Friday, December 7, 2012

Perry's Joint

One of the first places that I visited on my endeavor to walk the Pacific Crest Trail in order to raise awareness for the need for an an organization to help small businesses compete and thrive in the world dominated by the corporatism cartel was Perry's Joint. Perry's Joint is a coffee shop in Atladena, California that has been in business for 8 years. Perry came from a family with a rich small business background; his parents were small business owners, and as he worked in his younger years, he saw the value of being in business for himself. Perry also knew that small business are the lifeblood of communities everywhere, and by starting a local business that keeps money in his local economy, he could improve the lives of his neighbors. So he set out to start his own business. However, starting a coffee shop was not easy. He has had to compete with businesses like Starbucks, huge tax burdens just to hire people, and the financial downturn of 2008 were serious problems that would put many other small business under. From dealing with these things, he has many insights to share.

Surviving economic downtowns is hard. When the Great Recession of 2008 occurred, the price of the things he needed for his business to function went up, while his sales went down; people just did not have the disposable income for his goods. This caused him to have to make choices he would rather not have had to make. He had to lay of workers, and could not do the normal things he needed to do to maintain his business. The worker's he had to lay off could not contribute to the local economy anymore, and so that affected other businesses. He himself could not afford to do the maintenance that his business required, and the local businesses that did those services felt the impact of that, too. This is the true price of financial collapses, and, as can be seen, it starts a viscous cycle.

Competition with larger entities like Starbuck's is hard. They have the benefit of economies of scale that small businesses do not have, and they have access to financial tools that small businesses do not have in order to weather economic downturns, although they too are affected. Additionally, with enormous advertising budgets, these entities get a huge portion of the market share.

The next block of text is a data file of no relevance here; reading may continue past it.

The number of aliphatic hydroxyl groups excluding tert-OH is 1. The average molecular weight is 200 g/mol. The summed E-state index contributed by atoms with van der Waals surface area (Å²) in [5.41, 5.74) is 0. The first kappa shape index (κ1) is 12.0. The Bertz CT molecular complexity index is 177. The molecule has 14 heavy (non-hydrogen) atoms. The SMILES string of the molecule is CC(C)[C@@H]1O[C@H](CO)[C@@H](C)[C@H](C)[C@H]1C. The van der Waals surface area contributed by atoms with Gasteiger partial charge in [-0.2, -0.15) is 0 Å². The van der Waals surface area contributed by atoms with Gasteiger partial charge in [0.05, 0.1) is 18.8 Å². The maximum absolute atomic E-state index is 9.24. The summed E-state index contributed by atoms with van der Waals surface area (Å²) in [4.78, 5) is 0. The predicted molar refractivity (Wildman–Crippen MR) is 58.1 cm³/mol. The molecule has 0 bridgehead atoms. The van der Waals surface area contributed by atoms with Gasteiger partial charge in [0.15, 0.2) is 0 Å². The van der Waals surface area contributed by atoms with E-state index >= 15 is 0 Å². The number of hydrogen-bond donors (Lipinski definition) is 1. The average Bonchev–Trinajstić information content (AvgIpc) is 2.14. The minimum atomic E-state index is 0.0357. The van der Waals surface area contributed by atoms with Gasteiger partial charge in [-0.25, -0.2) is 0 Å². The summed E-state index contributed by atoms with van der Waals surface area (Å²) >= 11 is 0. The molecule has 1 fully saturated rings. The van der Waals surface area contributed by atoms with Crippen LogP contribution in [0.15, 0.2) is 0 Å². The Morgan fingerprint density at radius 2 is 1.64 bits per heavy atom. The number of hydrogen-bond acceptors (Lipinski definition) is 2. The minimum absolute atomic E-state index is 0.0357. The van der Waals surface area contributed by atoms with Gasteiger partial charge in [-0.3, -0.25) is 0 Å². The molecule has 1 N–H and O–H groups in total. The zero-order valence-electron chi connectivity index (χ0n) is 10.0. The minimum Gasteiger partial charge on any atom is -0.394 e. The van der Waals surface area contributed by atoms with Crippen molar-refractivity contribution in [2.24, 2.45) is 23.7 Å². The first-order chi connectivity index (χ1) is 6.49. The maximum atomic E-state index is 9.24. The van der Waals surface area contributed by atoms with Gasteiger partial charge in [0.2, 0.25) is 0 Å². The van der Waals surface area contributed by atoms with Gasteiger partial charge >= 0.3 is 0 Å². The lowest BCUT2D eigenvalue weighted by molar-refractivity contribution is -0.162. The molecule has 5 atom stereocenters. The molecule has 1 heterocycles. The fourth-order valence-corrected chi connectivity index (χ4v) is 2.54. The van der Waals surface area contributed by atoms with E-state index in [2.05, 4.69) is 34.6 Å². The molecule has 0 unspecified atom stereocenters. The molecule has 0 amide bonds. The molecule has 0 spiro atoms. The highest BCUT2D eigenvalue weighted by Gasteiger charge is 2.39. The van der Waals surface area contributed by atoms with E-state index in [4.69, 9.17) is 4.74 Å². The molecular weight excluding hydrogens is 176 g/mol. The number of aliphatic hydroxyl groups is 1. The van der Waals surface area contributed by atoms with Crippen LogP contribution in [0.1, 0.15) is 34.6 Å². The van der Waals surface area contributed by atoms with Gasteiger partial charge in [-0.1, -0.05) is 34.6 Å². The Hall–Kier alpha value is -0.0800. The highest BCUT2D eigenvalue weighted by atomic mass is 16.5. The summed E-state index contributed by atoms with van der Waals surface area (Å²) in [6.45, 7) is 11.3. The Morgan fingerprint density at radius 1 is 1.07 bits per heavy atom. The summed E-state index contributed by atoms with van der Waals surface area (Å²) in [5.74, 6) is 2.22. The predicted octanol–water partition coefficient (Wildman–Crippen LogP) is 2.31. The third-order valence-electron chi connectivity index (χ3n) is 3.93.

So, for businesses like Perry's, just surviving is a challenge that requires an amazing amount of resiliency. So how does he do it, and what things would make it easier for him? Well, first he learned that he had to rely on other small businesses in his local economy. While I was speaking to him about what I was going to put in this entry, a mother and her daughter walked in carrying a cardboard box full of fruits and vegetables. They were bringing him his order of goods from the garden that is cultivated by the students at John Muir High School. He told me he wanted to support what they were doing, and by purchasing these goods from them, he could help them to continue what they were doing, and also make local salads and entrees for his customers. He also knows that his ability to interact with his local customer base through good service leads to repeat customers, and that tomorrow the money he spent on the produce might come back to him when the money that the local garden ends up in the hands of one of his customers. It was no surprise then when he said that he was very impressed as a child growing up in the Bernal Heights area of San Francisco at their local currency system, a system he thinks would be a huge boon today. Also, because of these things, he has some insights into common sense solutions that will make the life of local business owners easier and allow them to pump more wealth into local economies for the benefit of all.

So, I then asked him what type of things he would like to see that would make being a small business owner easier, so that more people could become entrepreneurs like himself. After some though, he said he wished there were local support organizations that could provide support in areas like collective bargaining and advertising, helping the community understand the vital role that small businesses play in the well-being of their own lives, help lower the tax burdens like payroll taxes, Medicare, Medicaid, Social Security, Worker's Compensation, property tax, and other things that make it hard for small business to hire workers, and to help provide financial advice and ideas for expansions. He feels that these type of things would help small businesses replace large corporate entities that take money out of local economies and leave it poorer, and instead concentrate wealth in communities. These things, if practiced everywhere would reduce our nation's deficit, as goods and services would be produced at home, and that would lead to prosperity for many, many people that are afflicted with poverty under the current global business system.

It is stories like this that illustrate why we need the services of the organization I am striving to create. These are real people, with real lives and needs that are not being met by the current system. So, if you would like to change this, and would like to hear more stories from other local business owners that I meet on my walk along the Pacific Crest Trail, please contribute at

Thank you!

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